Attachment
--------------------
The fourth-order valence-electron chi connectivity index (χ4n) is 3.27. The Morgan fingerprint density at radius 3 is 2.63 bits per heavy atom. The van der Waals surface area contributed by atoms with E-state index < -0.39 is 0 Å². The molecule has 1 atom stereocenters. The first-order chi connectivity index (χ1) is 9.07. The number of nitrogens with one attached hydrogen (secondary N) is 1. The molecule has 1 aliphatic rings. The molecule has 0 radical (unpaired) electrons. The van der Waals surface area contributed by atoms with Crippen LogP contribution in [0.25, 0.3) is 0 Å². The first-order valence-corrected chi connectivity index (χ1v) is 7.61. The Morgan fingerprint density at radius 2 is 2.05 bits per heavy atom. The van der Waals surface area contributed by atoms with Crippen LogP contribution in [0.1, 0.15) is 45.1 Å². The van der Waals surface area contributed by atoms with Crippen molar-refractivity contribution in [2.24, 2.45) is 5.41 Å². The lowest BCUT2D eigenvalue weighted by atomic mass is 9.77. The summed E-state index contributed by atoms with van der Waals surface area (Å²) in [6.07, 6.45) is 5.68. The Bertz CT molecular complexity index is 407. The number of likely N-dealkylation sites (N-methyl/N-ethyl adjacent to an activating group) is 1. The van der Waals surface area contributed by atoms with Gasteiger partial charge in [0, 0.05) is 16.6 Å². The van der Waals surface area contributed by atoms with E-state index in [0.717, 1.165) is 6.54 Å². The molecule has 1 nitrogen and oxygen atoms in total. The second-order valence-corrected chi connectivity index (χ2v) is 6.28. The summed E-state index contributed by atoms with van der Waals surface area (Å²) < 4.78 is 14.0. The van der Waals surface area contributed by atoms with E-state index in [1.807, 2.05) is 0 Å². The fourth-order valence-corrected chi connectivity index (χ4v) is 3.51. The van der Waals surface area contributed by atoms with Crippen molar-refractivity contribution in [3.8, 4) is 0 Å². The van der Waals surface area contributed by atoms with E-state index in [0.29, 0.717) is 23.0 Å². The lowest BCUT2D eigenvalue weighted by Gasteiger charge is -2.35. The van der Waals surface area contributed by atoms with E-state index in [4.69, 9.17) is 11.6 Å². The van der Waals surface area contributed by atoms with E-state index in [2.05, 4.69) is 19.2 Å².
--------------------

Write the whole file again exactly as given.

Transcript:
The fourth-order valence-electron chi connectivity index (χ4n) is 3.27. The Morgan fingerprint density at radius 3 is 2.63 bits per heavy atom. The van der Waals surface area contributed by atoms with E-state index < -0.39 is 0 Å². The molecule has 1 atom stereocenters. The first-order chi connectivity index (χ1) is 9.07. The number of nitrogens with one attached hydrogen (secondary N) is 1. The molecule has 1 aliphatic rings. The molecule has 0 radical (unpaired) electrons. The van der Waals surface area contributed by atoms with Crippen LogP contribution in [0.25, 0.3) is 0 Å². The first-order valence-corrected chi connectivity index (χ1v) is 7.61. The Morgan fingerprint density at radius 2 is 2.05 bits per heavy atom. The van der Waals surface area contributed by atoms with Crippen LogP contribution in [0.1, 0.15) is 45.1 Å². The van der Waals surface area contributed by atoms with Crippen molar-refractivity contribution in [2.24, 2.45) is 5.41 Å². The lowest BCUT2D eigenvalue weighted by atomic mass is 9.77. The summed E-state index contributed by atoms with van der Waals surface area (Å²) in [6.07, 6.45) is 5.68. The Bertz CT molecular complexity index is 407. The number of likely N-dealkylation sites (N-methyl/N-ethyl adjacent to an activating group) is 1. The van der Waals surface area contributed by atoms with Gasteiger partial charge in [0, 0.05) is 16.6 Å². The van der Waals surface area contributed by atoms with E-state index in [0.717, 1.165) is 6.54 Å². The molecule has 1 nitrogen and oxygen atoms in total. The second-order valence-corrected chi connectivity index (χ2v) is 6.28. The summed E-state index contributed by atoms with van der Waals surface area (Å²) < 4.78 is 14.0. The van der Waals surface area contributed by atoms with E-state index in [1.807, 2.05) is 0 Å². The fourth-order valence-corrected chi connectivity index (χ4v) is 3.51. The van der Waals surface area contributed by atoms with Crippen molar-refractivity contribution in [3.8, 4) is 0 Å². The van der Waals surface area contributed by atoms with E-state index in [0.29, 0.717) is 23.0 Å². The lowest BCUT2D eigenvalue weighted by Gasteiger charge is -2.35. The van der Waals surface area contributed by atoms with E-state index in [4.69, 9.17) is 11.6 Å². The van der Waals surface area contributed by atoms with E-state index in [2.05, 4.69) is 19.2 Å².